Sacraments - Dying & Funerals
Annointing the Dying with the Sacrament of the Sick
The proper time for receiving this holy anointing has certainly arrived when the believer begins to be in danger of death. In the Anointing of the Sick, the Holy Spirit: unites the sick to the Passion of Christ for their good and that of the Church; prepares them for passage to eternal life; grants forgiveness of sins if the person is unable to receive the Sacrament of Penance; restores heal if this be God’s will. To receive the Anointing of the Sick, please call, fax or e-mail.
Funeral Rites of the Church
Immediately following death, the family, usually with the assistance of the funeral director, makes arrangements for the funeral. The following Funeral Rites are usually conducted by the parish priest.
- VIGIL FOR THE DECEASED is the principal rite celebrated by the Christian community in the time following death and before the Funeral Mass. It is usually celebrated in the funeral home when family and friends gather around the coffin.
- FUNERAL MASS is the central liturgical celebration of the Christian community for the deceased.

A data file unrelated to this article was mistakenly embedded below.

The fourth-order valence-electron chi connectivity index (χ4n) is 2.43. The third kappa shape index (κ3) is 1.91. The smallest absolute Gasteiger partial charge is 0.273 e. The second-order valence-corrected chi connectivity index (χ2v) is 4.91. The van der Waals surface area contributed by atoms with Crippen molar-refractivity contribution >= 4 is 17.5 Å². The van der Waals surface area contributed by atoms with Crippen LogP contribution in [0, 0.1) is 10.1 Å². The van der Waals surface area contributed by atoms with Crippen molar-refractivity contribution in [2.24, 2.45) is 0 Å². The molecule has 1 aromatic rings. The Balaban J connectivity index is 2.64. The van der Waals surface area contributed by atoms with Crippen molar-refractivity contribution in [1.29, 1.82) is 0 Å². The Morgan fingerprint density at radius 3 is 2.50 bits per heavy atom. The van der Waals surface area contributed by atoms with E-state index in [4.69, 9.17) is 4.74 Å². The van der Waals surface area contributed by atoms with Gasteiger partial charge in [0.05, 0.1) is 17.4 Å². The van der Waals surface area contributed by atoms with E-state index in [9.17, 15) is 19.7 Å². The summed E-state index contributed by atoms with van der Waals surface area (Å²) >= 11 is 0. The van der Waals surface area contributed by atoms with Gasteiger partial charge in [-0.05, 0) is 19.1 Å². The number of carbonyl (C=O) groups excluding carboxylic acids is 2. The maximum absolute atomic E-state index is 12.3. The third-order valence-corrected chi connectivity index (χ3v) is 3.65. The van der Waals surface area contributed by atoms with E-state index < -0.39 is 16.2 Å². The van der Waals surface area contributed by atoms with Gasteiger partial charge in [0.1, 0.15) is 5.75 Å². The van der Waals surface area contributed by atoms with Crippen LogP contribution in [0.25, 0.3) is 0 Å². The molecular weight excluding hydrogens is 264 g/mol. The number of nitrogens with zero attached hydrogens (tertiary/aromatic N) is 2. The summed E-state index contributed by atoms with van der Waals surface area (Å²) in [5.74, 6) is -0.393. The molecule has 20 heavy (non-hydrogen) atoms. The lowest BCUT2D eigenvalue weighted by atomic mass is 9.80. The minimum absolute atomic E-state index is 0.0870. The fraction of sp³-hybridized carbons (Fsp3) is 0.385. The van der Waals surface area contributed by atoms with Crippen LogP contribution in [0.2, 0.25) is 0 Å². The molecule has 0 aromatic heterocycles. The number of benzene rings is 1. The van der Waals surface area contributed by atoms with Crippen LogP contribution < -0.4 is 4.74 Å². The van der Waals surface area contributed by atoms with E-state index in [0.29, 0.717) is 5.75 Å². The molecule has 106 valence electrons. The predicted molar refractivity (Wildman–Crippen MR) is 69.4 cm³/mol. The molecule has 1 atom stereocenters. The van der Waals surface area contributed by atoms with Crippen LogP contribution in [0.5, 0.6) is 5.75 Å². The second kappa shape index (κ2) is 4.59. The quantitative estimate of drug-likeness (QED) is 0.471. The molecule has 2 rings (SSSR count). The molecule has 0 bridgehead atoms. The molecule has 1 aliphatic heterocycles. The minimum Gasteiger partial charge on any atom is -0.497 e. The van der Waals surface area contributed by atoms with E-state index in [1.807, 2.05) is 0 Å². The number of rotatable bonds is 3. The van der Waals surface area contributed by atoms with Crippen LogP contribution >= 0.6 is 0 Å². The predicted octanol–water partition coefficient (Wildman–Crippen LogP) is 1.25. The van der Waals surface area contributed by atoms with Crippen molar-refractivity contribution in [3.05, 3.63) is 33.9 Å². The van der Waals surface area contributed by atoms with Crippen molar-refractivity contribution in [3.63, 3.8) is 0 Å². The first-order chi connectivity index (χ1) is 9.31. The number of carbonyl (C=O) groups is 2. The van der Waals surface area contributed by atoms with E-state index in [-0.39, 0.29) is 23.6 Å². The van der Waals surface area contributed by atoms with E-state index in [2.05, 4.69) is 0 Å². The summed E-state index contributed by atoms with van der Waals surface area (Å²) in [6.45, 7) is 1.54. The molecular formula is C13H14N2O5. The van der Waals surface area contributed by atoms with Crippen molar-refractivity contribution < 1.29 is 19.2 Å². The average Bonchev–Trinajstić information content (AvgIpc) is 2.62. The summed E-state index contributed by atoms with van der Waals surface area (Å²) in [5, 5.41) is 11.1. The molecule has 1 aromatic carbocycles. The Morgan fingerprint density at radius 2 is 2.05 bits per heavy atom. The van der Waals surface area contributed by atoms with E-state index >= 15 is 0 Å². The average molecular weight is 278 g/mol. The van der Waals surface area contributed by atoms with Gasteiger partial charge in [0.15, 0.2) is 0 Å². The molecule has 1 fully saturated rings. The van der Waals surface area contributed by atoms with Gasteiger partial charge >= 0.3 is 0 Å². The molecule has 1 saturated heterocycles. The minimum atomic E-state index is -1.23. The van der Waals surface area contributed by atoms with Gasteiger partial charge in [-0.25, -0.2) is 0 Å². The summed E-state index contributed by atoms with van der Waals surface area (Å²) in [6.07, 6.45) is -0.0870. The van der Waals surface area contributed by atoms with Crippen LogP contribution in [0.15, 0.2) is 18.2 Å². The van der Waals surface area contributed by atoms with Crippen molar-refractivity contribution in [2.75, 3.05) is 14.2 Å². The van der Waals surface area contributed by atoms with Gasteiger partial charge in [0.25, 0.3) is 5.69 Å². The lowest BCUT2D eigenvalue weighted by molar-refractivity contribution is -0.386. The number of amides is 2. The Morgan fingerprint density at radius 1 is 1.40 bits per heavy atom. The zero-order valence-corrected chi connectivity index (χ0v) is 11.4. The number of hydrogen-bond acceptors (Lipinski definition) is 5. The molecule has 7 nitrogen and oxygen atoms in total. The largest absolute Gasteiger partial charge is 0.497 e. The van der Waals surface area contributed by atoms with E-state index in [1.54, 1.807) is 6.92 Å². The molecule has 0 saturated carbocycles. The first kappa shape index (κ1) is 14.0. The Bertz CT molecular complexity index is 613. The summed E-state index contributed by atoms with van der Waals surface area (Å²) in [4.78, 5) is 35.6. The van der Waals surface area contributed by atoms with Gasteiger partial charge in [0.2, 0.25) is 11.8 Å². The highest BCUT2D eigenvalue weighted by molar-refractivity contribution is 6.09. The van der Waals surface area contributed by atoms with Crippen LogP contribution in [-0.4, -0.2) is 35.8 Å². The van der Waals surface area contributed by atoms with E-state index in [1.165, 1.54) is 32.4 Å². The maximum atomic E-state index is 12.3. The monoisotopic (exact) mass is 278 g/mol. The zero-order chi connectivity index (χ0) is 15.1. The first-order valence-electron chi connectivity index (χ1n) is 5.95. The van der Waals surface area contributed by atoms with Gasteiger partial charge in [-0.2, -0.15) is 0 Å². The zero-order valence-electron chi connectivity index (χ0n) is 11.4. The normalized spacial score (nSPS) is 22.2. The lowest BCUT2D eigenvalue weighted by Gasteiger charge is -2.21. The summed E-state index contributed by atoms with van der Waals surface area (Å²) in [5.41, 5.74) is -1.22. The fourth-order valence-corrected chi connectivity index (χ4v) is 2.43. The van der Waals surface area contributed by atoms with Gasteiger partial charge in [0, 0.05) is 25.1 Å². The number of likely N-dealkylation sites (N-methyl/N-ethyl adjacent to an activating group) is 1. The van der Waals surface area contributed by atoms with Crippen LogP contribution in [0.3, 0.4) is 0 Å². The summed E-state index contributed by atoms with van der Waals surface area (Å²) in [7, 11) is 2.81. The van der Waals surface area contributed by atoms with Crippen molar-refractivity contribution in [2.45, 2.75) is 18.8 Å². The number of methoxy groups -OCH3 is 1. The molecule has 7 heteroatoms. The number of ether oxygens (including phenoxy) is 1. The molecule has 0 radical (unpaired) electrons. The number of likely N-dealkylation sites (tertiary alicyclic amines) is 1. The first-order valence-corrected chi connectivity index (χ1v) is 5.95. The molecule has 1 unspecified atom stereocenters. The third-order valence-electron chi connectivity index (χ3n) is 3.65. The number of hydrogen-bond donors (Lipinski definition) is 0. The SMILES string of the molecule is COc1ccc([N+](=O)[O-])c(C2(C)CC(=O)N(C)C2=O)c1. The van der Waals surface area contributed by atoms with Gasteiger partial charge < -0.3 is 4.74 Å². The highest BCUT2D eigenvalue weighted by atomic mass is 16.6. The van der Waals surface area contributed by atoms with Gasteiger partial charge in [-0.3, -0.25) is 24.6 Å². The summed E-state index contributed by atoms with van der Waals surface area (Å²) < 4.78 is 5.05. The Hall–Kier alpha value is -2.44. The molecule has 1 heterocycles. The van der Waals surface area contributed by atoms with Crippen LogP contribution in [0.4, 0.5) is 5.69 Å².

- RITE OF COMMITTAL is the final prayer of the community of faith. It may be celebrated at the grave, tomb, or niche and used for burial at sea. Planning for the Catholic Funeral Rites should be made directly with the parish. Please call, fax or e-mail us so that we may be of assistance to you.
Does the Catholic Church allow cremation?
Yes, the Funeral Rites of the Church may be held in the presence of the cremated remains of the deceased. The cremated remains of a body should be treated with the same respect given to the human body from which they come. This includes the use of a worthy vessel to contain the ashes, the manner in which they are carried and their final disposition. Cremated remains should be buried in a grave or entombed in a mausoleum or columbarium. The practice of scattering cremated remains on the sea, from the air, or on the ground, or keeping the remains at home of the deceased are not the reverend disposition that the Church requires.
Are Catholic cemeteries the only places where a Catholic may be buried, entombed in a mausoleum or columbarium?
No, but there is spiritual reason to consider the Catholic Cemeteries. Throughout the year, each of the Archdiocese of Miami’s two cemeteries has a regularly scheduled Mass to remember and pray for all who are buried in our Cemeteries. In addition, our bishops celebrate Mass at the Catholic Cemeteries on All Souls Day and Memorial Day.